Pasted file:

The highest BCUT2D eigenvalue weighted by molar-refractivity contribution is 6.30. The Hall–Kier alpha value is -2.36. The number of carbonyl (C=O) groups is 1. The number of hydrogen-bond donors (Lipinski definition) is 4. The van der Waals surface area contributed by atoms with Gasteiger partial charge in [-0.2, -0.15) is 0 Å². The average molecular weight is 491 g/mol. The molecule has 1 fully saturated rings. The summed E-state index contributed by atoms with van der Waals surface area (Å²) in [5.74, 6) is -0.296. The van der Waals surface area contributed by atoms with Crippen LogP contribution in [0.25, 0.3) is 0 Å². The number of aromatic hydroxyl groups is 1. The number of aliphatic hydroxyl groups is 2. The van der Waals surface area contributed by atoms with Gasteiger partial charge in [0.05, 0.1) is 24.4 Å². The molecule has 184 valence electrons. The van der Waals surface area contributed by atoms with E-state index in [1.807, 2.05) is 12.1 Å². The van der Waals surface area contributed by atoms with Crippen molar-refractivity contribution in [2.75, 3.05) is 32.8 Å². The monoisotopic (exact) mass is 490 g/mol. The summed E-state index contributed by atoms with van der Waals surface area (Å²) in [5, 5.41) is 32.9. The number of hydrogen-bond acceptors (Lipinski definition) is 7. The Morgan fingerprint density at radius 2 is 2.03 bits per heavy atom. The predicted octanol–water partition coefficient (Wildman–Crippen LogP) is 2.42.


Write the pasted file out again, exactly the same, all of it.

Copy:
The highest BCUT2D eigenvalue weighted by molar-refractivity contribution is 6.30. The Hall–Kier alpha value is -2.36. The number of carbonyl (C=O) groups is 1. The number of hydrogen-bond donors (Lipinski definition) is 4. The van der Waals surface area contributed by atoms with Gasteiger partial charge in [-0.2, -0.15) is 0 Å². The average molecular weight is 491 g/mol. The molecule has 1 fully saturated rings. The summed E-state index contributed by atoms with van der Waals surface area (Å²) in [5.74, 6) is -0.296. The van der Waals surface area contributed by atoms with Crippen LogP contribution in [0.25, 0.3) is 0 Å². The number of aromatic hydroxyl groups is 1. The number of aliphatic hydroxyl groups is 2. The van der Waals surface area contributed by atoms with Gasteiger partial charge in [0.05, 0.1) is 24.4 Å². The molecule has 184 valence electrons. The van der Waals surface area contributed by atoms with E-state index in [1.807, 2.05) is 12.1 Å². The van der Waals surface area contributed by atoms with Crippen molar-refractivity contribution in [2.75, 3.05) is 32.8 Å². The monoisotopic (exact) mass is 490 g/mol. The summed E-state index contributed by atoms with van der Waals surface area (Å²) in [5, 5.41) is 32.9. The number of hydrogen-bond acceptors (Lipinski definition) is 7. The Morgan fingerprint density at radius 2 is 2.03 bits per heavy atom. The predicted octanol–water partition coefficient (Wildman–Crippen LogP) is 2.42.